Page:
A core concern arising from the use of GenAI is the lawyer’s duty of confidentiality. See Cal. Bus. & Prof. Code § 6068(e); see also Rule 1.6. This duty prohibits disclosure of confidential information relating to the representation of a client without informed consent of the client. To meet this obligation, the Guidance provides two paths: first, you may decide not to share confidential information with GenAI; alternatively, you may share confidential information in connection with the use of GenAI if the information is not further shared or used for learning, and the system is secure.

As for cybersecurity, can you accept the representations of the vendor? The State Bar’s Guidance indicates that a lawyer should “consult with IT professionals or cybersecurity experts to ensure that any AI system in which a lawyer would input confidential information adheres to stringent security, confidentiality and data retention protocols.” Guidance at 2. Reliance on the GenAI vendor’s statements regarding security, or even a third party’s ostensible verification, is insufficient. With a wide variety of new GenAI applications, this complex and expensive standard may lead a lawyer to decide to take the other path, and decide that it is easier not to share any confidential information. Some GenAI applications will undoubtedly meet this standard.

Another aspect of confidentiality involves how information input into the GenAI program is used within the program, including whether the information is used to train the GenAI program itself, and whether information input into the system is shared later with third parties. This is in part a matter of understanding exactly how the GenAI you are using functions, discussed further below. If the GenAI lacks adequate protocols, or you find it impossible to verify, due to the GenAI’s lack of transparent disclosures, and you decide to take the other path, you “must anonymize client information and avoid entering details that can be used to identify the client.” Guidance at 2.

Competence & Diligence
A foundational element of any GenAI policy should be based on the concept that the lawyer understands the technology and how it works, including its benefits and risks, including use of client information, confidentiality, and security. These obligations arise from the duty of competence set forth in Rule 1.1. Competence implies knowledge, skill, thoroughness, and preparation. The duty of diligence also governs the use of GenAI. Guidance at 2-3.

A starting point is to understand the terms and conditions governing the use of the technology. Guidance at 2. What use is made of the information input into the GenAI software? How is the system protected and what security is employed? In a practical sense, this understanding of risk includes the risk of false information being generated, as has been highly publicized, as well as the risk of biased information being generated. One GenAI program prompted to visually depict a meeting of lawyers reportedly created an image composed of all white males. The Guidance points out compliance with Rule 8.4.1 is required, which prohibits lawyers from engaging in discrimination, and the potential for bias to materialize when using GenAI, for example, when GenAI is used in client screening or employee screening. Guidance at 4.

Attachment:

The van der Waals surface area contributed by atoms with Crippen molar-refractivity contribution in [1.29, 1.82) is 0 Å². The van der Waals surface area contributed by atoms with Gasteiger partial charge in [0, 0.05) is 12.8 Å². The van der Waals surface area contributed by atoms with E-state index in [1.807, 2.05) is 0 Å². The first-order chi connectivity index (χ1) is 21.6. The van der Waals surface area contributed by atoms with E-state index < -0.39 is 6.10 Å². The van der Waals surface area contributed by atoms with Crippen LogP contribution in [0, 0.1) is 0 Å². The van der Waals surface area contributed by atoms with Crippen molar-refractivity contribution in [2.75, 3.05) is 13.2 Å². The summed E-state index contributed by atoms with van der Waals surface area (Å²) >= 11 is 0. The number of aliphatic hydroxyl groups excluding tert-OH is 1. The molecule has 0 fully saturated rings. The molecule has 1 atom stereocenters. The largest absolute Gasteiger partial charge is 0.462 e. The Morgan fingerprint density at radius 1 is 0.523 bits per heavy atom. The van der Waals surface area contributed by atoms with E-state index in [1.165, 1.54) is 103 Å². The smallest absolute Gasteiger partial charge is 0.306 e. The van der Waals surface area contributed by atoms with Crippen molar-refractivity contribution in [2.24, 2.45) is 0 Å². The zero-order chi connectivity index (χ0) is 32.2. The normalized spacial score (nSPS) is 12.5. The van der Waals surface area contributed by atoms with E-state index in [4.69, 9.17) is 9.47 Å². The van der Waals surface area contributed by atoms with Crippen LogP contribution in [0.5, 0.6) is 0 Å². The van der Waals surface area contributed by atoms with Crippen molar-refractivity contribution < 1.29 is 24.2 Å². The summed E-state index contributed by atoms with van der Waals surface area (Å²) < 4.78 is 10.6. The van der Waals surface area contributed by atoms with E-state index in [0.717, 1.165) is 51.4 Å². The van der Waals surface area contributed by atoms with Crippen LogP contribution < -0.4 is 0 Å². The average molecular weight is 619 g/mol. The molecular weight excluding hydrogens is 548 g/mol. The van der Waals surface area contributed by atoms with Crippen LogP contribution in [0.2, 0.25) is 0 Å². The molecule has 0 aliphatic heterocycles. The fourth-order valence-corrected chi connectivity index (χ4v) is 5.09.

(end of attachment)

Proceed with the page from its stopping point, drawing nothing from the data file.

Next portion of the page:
The Guidance provides that each individual lawyer is responsible for the use of GenAI. Guidance at 3. We are learning that certain types of GenAI are not entirely trustworthy even though the results may project a false “confidence.” The Guidance indicates that we cannot delegate our professional judgment to technology and that we need to avoid “overreliance” on GenAI, which can mislead the court and result in harm to clients. The Guidelines characterize GenAI as a “starting point” to be “critically analyzed for accuracy” by a lawyer who must “critically review, validate and correct” the input and output to assure accurate content that best serves the client’s interests. The Guidance indicates that lawyers “may” supplement GenAI research and argument with “human-performed” research, analysis, and review of legal authorities. As we know from several well-publicized examples, the review of any case citations must be double-checked, as some GenAI programs may generate artificial cases that can appear authentic.

Compliance with Law
Another foundational principle is that the use of GenAI must comply with the law. Guidance at 3. This obligation is triggered by the prohibition on lawyers counseling clients to engage in or assist a client with conduct that the lawyer knows is a violation of the law. Cal. Bus. & Prof. Code § 6068(a); Rules 8.4 & 1.2.1. The use of GenAI may involve a complex analysis of a wide range of applicable laws. The Guidance references some of the multiple areas of the law that may be implicated by the use of GenAI, including artificial intelligence law (for example the EU recently agreed to adopt the Artificial Intelligence Act), as well as existing privacy law, intellectual property, and cybersecurity. Lawyers advising clients regarding the use of GenAI must stay abreast of this rapidly changing area and must comply with the applicable regulations regarding the use of GenAI as it is implemented in their practices.